Sunnier Side Of The Office
BuzzFeed News released a document provided by Facebook to political advertisers in the 2016 election showing a targetable breakdown of the political segments of the U.S.
BuzzFeed reporter Alex Kantrowitz (and subscriber to this newsletter, hey Alex) writes, “Facebook carved the US electorate into 14 segments — from left-leaning “youthful urbanites” to a pro-NRA, pro-Tea Party group it bizarrely labeled as “the great outdoors.” It detailed their demographic information — including religion and race in some cases — and offered them to political advertisers via Facebook’s sales teams. For advertisers using Facebook’s self-serve platform, the segments could be reached by purchasing larger bundles ranging from “very liberal” to “very conservative.”
Facebook has made efforts to distance itself from playing a direct role in the election by saying it’s not a media company since, “itself doesn’t produce news content, it can’t be a media company.” This document shows there is an active role being played. And as you can see from this 60 Minutes episode, the Trump campaign actively took advantage of the tools at their disposal.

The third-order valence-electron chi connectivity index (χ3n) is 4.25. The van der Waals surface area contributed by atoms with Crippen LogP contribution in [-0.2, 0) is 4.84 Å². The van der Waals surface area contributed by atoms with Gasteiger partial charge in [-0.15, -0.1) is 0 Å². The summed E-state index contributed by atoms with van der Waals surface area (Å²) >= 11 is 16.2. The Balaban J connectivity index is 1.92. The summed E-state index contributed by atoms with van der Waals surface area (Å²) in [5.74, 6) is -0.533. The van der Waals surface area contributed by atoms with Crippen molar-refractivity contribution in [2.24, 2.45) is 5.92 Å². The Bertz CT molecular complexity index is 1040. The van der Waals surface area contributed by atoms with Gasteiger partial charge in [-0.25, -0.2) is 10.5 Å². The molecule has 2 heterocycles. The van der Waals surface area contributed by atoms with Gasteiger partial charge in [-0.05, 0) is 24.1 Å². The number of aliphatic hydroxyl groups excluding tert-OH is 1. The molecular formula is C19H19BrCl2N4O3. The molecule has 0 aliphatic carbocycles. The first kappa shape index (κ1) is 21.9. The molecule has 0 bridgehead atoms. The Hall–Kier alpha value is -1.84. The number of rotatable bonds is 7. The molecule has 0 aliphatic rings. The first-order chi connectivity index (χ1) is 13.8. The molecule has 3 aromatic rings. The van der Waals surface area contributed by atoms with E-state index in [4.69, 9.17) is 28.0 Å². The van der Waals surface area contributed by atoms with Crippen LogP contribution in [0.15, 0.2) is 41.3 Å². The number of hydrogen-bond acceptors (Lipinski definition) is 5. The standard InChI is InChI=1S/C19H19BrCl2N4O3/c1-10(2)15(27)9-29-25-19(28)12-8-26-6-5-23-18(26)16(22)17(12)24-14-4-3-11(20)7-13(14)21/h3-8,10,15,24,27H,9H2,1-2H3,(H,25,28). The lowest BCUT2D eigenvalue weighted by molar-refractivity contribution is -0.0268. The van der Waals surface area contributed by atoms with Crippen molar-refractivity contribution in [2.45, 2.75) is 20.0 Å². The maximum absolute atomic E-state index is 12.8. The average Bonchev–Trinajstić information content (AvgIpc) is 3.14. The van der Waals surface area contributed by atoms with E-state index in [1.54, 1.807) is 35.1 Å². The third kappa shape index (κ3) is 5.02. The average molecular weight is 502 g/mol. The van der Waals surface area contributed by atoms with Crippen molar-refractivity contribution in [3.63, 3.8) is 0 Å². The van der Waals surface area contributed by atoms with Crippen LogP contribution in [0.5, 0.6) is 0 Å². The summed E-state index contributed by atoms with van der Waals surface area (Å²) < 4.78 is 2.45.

See the full Kantrowitz piece here.
YouTube TV ran a 2-minute ad that incorporated live content to promote their live TV product in game one of the World Series last week. Just before the game began, live pregame commentary from Fox announcers Joe Buck and John Smoltz morphed into the 2-minute pitch for YouTube TV. The 2-minute ad then featured Fox content available via YouTube TV.
Building live elements into ads is a growing trend. In Super Bowl LI in February, Tide ran an execution that was meant to seem live but was actually pre-recorded.
Check out the World Series Live YouTube TV ad at the top of this AdAge story.
Emojis play a large role in most mobile and social media communication for individuals and brands. One emoji, in particular, is causing a bit of meltdown on Twitter: the cheeseburger.
According to The Verge, it’s “up to each company to decide how it wants to render the two buns, meat patty, and cheese; usually lettuce and tomato, too…” to determine what the emoji will look like on different operating systems. Most of operating system’s depictions of cheeseburger emoji are quite similar and they all have one thing in common—except for Google’s.
Google’s version depicted the melted cheese on the bottom bun under the burger and the internet is not happy about it. Amidst the controversy, Google CEO has responded via Twitter that he will, “drop everything” and address this grave misrepresentation of the cheeseburger.
Thankfully he is taking this seriously because nothing is as important as how fast food items are depicted via very small pictures in text message conversations between two people with Google phones.